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Posts from the ‘Tell About the South’ Category

Tell About the South: Chuck Reece, Fri, Feb 13 at 12:30 pm

Chuck ReeceJoin us at the Center for a lunchtime discussion with Chuck Reece. Together with three partners, Reece launched The Bitter Southerner, a weekly web magazine, in 2013 to tell the stories of a new(er) South. The editors have built a tremendous community around the magazine and its social media outlets, bringing together tens of thousands of readers and followers around the world. The Bitter Southerner‘s new approach to media has garnered the praise of many, including widely known journalists such as NPR’s Michelle Norris. The publication envisions “a South whose people are known for their creation, innovation, and forward thinking as much as they are known for their grace, hospitality, and conviviality.”

In his earlier life, Reece served as communications director to former Georgia Governor Zell Miller before moving into the world of corporate communications, serving as manager of global internal communications for The Coca-Cola Company. Reece returned to journalism because he believes that “the voices of the South’s smartest and most creative people are heard too faintly these days, and are too often discounted because of stereotypes in the dominant national media. Our goal is to raise those voices and, by so doing, to contribute to raising the fortunes of a changing South and its people.”

This event is free and open to the public, and light refreshments will be served. Please RSVP to Patrick Horn at pathorn@unc.edu.

Tell About the South: Emilio del Valle Escalante, Wednesday, March 25 at 12:30 pm

EmilioWhat role have Maya writers and their literatures played in the affirmation of indigenous cultural identity and the struggle for indigenous rights and self-determination in Guatemala since the 1960s? Please join us for a lunchtime discussion with Emilio del Valle Escalante, Assistant Professor of Spanish in UNC’s Department of Romance Studies, on “Maya Literary Resurgence in Guatemala.”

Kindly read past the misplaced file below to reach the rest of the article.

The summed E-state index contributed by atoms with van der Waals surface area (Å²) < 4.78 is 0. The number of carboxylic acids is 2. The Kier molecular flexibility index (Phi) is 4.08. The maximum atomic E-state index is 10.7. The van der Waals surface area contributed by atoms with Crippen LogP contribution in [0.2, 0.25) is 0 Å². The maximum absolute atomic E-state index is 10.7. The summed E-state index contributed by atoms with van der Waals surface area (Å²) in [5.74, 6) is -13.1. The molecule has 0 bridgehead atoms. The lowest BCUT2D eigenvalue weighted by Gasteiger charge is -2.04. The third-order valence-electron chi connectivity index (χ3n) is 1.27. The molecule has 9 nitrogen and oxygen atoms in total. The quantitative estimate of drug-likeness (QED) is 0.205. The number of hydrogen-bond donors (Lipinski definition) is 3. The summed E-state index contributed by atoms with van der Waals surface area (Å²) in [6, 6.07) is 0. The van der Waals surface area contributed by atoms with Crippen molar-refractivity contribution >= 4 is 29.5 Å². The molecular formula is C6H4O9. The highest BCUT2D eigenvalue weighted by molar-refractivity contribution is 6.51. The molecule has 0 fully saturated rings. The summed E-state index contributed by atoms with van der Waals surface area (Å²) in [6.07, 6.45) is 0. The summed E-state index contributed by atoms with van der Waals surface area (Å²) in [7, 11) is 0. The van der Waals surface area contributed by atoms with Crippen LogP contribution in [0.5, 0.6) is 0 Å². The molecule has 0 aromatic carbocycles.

Professor Escalante will answer the question above by offering a critical discussion of the poetry of Kaqchikel Maya authors Francisco Morales Santos and Luis de Lión. Given that the context of the 1960s defines the beginning of a 36-year-long civil war, he argues that Morales Santos and Lión respond to that experience as well as the interest of the Guatemalan left in incorporating the Maya population into the armed struggle. These Kaqchikel authors embrace the socialist ideal proposed by the Guatemalan left while using the left to propose and build a political space to articulate their own Maya national liberation; that is, their poetry speaks of revolution and socialism as well as Maya cultural/national vindication and decolonization.

This event is free and open to the public, and light refreshments will be served. Please RSVP to Patrick Horn at pathorn@unc.edu.

Tell About the South: Frank R. Baumgartner, Tuesday, October 28 at 12:30 pm

BaumgartnerPlease join us at the Center for a lunchtime discussion with Frank R. Baumgartner, the Richard J. Richardson Distinguished Professor of Political Science at UNC-Chapel Hill.  Baumgartner is co-author of The Decline of the Death Penalty and the Discovery of Innocence, and since coming to Carolina he has researched the death penalty’s demise nationally as well as in North Carolina.  With colleagues Isaac Unah (Political Science) and Seth Kotch (American Studies), he is working on a book tentatively titled A Deadly Symbol: Race and Capital Punishment in North Carolina. Baumgartner also teaches a course on Race, Innocence, and the End of the Death Penalty (POLI 203) which currently has 240 students enrolled.  Associated with that is a speakers series on the death penalty with eight speakers including the family of Troy Davis, several exonerated inmates from North Carolina and their attorneys, and others; these events are open to the public throughout the fall semester.